College of Forest Resources and Environmental Science
Forest structural diversity and its spatiotemporal variability are constrained by environmental and biological factors, including species pools, climate, land-use history, and legacies of disturbance regimes. These factors influence forest responses to disturbances and their interactions with structural diversity, potentially creating structurally mediated emergent properties at local to continental spatial scales and over evolutionary time. Here, we present a conceptual framework for exploring the emergent properties that arise from interactions between forest structural diversity and disturbances. We synthesize and present definitions for key terms, including emergent property, disturbance, and resilience, and highlight various types and examples of emergent properties, such as (1) interactions with species composition, (2) interactions with disturbance frequency and intensity, and (3) evolutionary changes to communities. Although emergent properties in forest ecosystems remain poorly understood, we describe a foundation for study and applied management of forest structural diversity to enhance forest restoration and resilience.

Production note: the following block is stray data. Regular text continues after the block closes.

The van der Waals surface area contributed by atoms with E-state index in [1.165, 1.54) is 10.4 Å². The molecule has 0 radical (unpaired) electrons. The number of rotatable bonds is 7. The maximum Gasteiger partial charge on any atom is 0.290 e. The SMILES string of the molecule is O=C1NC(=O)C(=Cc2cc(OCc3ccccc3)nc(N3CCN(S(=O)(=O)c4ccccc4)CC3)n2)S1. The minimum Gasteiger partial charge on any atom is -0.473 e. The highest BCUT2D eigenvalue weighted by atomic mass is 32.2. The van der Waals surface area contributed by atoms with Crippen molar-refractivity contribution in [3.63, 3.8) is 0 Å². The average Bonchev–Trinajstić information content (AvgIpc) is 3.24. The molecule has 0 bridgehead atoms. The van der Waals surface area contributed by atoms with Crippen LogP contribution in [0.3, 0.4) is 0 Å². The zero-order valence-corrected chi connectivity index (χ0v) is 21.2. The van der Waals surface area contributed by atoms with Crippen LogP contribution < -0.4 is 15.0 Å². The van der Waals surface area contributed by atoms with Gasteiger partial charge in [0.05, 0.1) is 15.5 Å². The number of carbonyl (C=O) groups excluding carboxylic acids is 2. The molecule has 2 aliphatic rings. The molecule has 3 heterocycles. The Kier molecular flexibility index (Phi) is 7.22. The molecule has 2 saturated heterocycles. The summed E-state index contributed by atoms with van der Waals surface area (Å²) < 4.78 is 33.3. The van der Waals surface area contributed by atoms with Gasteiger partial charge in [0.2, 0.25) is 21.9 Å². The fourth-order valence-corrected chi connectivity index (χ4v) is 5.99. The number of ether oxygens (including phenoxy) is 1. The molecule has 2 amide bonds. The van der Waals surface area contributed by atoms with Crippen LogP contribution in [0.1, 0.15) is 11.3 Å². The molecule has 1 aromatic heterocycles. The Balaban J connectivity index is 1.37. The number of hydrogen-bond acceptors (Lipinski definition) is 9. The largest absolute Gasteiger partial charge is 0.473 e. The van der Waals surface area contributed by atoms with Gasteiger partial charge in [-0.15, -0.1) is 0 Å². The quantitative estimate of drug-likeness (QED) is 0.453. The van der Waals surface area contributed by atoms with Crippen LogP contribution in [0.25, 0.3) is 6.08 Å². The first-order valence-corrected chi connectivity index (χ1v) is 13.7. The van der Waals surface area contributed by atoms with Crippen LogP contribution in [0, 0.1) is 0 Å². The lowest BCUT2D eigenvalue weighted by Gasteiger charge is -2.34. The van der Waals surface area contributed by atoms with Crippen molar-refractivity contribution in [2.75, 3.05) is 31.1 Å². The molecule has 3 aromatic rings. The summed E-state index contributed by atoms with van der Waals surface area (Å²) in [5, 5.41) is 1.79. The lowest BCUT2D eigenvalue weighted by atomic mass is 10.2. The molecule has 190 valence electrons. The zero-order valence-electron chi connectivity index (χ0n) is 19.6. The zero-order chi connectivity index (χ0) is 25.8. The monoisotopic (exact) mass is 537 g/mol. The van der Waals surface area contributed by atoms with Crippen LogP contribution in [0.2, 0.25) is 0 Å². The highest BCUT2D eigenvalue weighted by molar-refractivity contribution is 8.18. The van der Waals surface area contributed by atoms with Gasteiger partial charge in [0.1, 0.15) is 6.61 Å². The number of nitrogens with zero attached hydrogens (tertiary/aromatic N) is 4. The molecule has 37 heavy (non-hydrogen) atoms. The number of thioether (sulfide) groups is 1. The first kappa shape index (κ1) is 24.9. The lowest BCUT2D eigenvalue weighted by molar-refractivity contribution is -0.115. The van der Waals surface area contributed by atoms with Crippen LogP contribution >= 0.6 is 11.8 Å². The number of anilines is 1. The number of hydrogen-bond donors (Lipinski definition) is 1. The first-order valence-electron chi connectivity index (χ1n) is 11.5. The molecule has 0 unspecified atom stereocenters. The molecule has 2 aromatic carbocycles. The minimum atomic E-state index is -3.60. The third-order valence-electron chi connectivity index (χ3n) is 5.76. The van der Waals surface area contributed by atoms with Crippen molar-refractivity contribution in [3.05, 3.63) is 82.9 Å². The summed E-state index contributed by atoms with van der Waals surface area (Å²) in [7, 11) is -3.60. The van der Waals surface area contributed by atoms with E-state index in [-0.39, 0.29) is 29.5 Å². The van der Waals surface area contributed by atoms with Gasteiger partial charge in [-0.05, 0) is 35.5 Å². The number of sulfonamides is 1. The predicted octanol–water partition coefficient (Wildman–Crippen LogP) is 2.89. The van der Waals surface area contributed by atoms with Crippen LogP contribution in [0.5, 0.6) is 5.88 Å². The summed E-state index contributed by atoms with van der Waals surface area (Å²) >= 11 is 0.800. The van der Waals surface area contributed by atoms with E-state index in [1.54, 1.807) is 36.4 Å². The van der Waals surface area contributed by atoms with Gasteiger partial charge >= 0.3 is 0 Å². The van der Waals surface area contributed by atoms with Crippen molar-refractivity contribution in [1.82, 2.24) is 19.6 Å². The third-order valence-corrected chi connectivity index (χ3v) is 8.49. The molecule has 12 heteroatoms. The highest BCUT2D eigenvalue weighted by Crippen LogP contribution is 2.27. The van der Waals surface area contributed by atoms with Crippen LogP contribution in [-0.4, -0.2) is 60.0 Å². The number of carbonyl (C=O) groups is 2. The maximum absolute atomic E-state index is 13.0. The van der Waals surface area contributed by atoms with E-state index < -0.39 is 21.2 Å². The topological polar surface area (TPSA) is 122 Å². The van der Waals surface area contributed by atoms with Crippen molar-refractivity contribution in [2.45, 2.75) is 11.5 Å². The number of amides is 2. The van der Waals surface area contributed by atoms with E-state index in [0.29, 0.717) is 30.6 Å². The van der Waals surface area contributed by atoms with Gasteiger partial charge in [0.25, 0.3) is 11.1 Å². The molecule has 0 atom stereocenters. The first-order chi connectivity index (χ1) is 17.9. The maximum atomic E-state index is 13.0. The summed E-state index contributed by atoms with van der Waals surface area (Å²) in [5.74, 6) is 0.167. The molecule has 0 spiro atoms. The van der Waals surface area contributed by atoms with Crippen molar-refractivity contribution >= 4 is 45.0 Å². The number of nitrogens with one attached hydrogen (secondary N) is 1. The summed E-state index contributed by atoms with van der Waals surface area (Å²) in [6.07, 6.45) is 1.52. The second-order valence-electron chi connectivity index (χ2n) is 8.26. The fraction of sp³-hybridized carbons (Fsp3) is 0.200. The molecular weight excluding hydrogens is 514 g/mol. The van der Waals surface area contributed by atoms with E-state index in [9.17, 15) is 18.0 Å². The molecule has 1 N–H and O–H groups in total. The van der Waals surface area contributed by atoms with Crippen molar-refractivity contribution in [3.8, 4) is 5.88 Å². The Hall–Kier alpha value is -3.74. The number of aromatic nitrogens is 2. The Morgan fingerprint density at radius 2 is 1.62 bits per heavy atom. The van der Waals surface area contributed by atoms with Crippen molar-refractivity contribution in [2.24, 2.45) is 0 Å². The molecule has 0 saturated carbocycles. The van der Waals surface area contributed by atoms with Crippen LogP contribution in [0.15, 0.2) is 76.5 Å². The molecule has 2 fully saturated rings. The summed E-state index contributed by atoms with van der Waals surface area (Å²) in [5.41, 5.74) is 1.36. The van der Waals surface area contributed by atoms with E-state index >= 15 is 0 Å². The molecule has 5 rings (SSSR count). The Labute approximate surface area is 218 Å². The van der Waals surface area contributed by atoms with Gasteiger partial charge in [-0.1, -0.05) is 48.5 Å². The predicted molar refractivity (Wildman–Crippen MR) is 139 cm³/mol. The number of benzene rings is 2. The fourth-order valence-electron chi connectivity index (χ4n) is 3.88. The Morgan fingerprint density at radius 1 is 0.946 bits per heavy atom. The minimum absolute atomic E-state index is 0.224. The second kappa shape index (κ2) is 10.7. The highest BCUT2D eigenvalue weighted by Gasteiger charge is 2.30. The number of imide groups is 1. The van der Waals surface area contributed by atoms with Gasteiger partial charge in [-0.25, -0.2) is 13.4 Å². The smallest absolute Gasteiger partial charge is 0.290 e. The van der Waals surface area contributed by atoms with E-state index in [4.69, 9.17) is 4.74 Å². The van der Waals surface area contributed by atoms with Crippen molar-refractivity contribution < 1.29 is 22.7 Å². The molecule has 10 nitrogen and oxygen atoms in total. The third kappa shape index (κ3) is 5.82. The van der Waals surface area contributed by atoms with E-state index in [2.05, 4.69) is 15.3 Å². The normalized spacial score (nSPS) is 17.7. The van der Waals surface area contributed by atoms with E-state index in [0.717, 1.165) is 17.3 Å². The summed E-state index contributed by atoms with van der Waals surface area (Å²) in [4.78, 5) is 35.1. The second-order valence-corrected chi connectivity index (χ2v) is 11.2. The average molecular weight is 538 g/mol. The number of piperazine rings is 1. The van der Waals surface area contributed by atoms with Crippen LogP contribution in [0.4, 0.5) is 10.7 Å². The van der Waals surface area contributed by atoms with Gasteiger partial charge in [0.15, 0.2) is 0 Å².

Frontiers in Ecology and the Environment
Flaspohler, D. J.,
Forest ecosystem properties emerge from interactions of structure and disturbance.
Frontiers in Ecology and the Environment,
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© 2023 The Authors. Frontiers in Ecology and the Environment published by Wiley Periodicals LLC on behalf of The Ecological Society of America. Publisher’s version of record: https://doi.org/10.1002/fee.2589